once endowed. This faith, however, is faith-with-knowledge, where the infant's
faith need not contend with the world's ways in the same manner as the adult
indubitably must. This faith, like the second or third or even fourth wind of
the runner, is even more exuberant, for it exists despite a knowledge of the
world's ordinary course and of the impediments thrown up by ignorance or error.
The same material world surrounds our traveler now as in his previous torments.
He is still walking along the road surrounded by his fellows, and on either
side stretch the vendors of various doctrines. The street is lined with shops.
universities, and churches. Yet what catches his notice are the simple, unauthoritative
events that delighted his childhood: the direct enjoyment and experience of his
body and mind, his trust in their achievements, the constant liveliness of the
animals, and the entire cooperative commerce of the natural world.
That natural world and his own subjective experience within it shout with multitudinous
voices that its existence and his cannot be accidental but share in a concern,
a good intent, that is everywhere apparent. And that faith promotes in our traveler
exactly the conditions needed for his support. Food does not miraculously appear
out of the air for him-a table spread with a banquet-but he knows as surely how
to provide for himself as the squirrel does, and he realizes this truth and no
longer need worry. He simply follows the dictates of his nature, trusting that
the same power that set him upon the road-mind and body in one living package
is no less kindly disposed toward him than it is to the world's other living creatures.
In that moment of trust, he and his experience are transformed. Looking around,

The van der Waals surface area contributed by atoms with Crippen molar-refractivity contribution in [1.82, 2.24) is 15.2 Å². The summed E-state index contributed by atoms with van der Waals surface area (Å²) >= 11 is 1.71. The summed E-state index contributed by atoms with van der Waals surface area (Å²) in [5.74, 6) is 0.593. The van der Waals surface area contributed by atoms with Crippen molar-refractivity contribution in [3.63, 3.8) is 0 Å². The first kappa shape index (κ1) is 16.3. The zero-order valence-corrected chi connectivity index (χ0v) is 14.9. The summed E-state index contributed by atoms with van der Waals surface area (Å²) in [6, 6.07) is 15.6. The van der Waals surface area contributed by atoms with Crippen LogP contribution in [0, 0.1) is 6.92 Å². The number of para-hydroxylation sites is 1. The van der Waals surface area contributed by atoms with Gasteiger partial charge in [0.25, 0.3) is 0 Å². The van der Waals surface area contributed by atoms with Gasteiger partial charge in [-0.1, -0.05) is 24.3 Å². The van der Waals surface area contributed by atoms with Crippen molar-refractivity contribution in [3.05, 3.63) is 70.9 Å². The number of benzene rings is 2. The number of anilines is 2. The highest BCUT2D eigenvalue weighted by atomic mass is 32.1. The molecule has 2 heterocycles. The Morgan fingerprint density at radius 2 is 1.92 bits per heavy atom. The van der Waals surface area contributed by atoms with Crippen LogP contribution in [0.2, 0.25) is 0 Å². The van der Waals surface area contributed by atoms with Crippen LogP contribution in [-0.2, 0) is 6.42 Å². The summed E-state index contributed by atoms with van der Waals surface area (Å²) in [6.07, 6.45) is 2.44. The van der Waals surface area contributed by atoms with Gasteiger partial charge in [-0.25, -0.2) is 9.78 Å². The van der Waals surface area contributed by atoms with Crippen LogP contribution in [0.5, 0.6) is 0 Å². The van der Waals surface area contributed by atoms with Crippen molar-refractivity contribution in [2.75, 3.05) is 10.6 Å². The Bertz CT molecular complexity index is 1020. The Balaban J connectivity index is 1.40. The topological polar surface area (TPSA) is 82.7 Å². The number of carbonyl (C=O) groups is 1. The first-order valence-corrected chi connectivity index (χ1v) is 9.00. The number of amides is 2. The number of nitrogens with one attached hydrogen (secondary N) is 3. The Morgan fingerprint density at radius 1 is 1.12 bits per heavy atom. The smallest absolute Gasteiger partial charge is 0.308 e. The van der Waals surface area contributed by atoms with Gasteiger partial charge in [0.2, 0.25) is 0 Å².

he can see glimpses of that trust trying to rouse itself in the religions and
sciences alike, but he understands that for all of their merits institutions
can speak only generally to any given individual, and that each man's life involves
him in a direct confrontation with the universe in which he must ultimately trust
both his own nature and the unknown source from which it springs. That greater
source makes itself known through the living person in his living and his dying,
and speaks directly through his own nature. Only that truth can illuminate and
make sense of the facts of the known world. It is ultimately impossible to trust
God and distrust the self, or vice versa.
Such a faith is not blind, however, for experience will prove it to be more factual
than any mathematical formula. It will be demonstrated through the beneficial
changes it brings in a person's life, for faith not only promotes health, vitality,
and understanding, but a kind of accomplishment that produces a general overall
transformation, bringing to flower abilities and characteristics of the most
heroic nature that previously had lain latent and unused.